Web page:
The e-tailer is looking to grow its support of local communities, designing rooftop gardens that produce thousands of pounds of organic produce—all for donation

Looking to give back to the communities where its employees live and work, Amazon began a partnership with nonprofit FareStart back in 2018, leveraging existing locations in its Seattle campus for an unlikely purpose: rooftop crop growing. The e-tailer enlisted its horticulture team to create full-fledged facilities across three buildings, and is currently reaping its harvest. The beautiful and functional gardens are now capable of producing thousands of pounds of organic food per year.

Vegetation grown ranges from carrots and peppers to eggplant, zucchini, beetroot and various salad greens. The gardens also serve as a pilot for Amazon's larger Urban Agriculture Program, a 150-yard farm-to-table experience that works to demonstrate the circular nature of composting. The project currently takes waste from cafeterias and kitchens around the Seattle campus and reuses it to fertilize the burgeoning sky gardens.

Employees of the campus had to be discouraged from eating the bountiful and pesticide-free crops, as Amazon planned to donate all yields to FareStart's charitable initiatives that fight homelessness and hunger. The nonprofit's programs include a network of restaurants, cafes, catering and more that provide food to Seattle community services like shelters and schools, and give participants the skills and work experience they need to combat joblessness. While only the green beginnings for its gardens in the sky, Amazon has high hopes to continue the project's growth across its facilities, and for it to serve as a proving ground for the future of urban farming.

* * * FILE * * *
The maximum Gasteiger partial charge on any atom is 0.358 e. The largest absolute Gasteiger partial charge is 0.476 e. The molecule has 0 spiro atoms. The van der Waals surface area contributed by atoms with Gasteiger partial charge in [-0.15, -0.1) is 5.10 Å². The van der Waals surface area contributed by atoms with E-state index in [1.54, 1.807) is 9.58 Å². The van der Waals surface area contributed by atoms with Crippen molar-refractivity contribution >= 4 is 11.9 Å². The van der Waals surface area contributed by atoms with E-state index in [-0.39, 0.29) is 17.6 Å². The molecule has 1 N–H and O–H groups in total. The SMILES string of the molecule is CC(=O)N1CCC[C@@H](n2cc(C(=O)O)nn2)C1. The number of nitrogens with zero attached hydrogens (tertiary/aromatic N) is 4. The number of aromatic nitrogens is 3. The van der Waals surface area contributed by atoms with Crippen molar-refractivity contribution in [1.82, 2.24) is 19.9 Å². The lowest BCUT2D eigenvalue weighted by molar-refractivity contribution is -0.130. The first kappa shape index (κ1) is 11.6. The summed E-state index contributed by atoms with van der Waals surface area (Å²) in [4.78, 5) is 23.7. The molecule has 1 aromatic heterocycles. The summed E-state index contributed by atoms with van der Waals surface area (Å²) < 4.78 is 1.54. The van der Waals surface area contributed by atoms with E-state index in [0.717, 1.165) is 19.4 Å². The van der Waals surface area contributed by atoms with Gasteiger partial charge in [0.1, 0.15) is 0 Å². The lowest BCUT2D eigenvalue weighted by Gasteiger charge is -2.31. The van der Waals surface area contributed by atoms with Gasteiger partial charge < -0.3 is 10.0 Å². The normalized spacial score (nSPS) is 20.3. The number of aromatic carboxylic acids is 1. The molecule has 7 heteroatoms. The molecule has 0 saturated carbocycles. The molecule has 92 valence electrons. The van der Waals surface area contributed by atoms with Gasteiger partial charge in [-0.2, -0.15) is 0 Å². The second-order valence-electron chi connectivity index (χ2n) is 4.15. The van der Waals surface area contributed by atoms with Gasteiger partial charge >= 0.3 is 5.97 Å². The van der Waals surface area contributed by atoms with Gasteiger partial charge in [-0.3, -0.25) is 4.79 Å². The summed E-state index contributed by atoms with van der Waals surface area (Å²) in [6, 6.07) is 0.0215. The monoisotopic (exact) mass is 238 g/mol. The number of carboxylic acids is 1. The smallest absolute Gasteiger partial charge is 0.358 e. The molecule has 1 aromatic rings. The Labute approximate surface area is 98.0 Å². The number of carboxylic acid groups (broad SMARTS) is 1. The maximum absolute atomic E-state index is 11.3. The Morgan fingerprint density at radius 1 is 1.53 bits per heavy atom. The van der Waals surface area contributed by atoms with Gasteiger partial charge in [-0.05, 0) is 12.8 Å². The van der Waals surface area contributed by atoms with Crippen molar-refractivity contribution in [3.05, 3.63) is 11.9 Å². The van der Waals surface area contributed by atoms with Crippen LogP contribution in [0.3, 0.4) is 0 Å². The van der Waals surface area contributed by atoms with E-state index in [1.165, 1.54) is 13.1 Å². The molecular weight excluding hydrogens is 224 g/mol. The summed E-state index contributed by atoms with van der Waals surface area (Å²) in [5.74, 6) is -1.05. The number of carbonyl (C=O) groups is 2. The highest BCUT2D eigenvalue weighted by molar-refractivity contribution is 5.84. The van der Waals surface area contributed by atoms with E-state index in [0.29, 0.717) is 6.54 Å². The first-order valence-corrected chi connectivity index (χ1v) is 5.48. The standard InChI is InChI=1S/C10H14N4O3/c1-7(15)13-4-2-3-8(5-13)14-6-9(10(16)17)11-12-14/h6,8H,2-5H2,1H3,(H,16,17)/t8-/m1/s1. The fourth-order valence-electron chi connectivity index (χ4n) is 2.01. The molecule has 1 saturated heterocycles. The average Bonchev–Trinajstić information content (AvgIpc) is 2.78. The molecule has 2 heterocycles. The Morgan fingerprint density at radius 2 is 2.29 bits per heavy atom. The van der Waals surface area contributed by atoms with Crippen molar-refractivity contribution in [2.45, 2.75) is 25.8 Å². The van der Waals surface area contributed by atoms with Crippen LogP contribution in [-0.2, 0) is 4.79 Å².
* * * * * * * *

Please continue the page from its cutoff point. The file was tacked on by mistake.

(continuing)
Amazon | FareStart

Looking to give back to the communities where its employees live and work, Amazon began a partnership with nonprofit FareStart back in 2018, leveraging existing locations in its Seattle campus for an unlikely purpose: rooftop crop growing. The e-tailer enlisted its horticulture team to create full-fledged facilities across three buildings, and is currently reaping its harvest. The beautiful and functional gardens are now capable of producing thousands of pounds of organic food per year.

Vegetation grown ranges from carrots and peppers to eggplant, zucchini, beetroot and various salad greens. The gardens also serve as a pilot for Amazon's larger Urban Agriculture Program, a 150-yard farm-to-table experience that works to demonstrate the circular nature of composting. The project currently takes waste from cafeterias and kitchens around the Seattle campus and reuses it to fertilize the burgeoning sky gardens.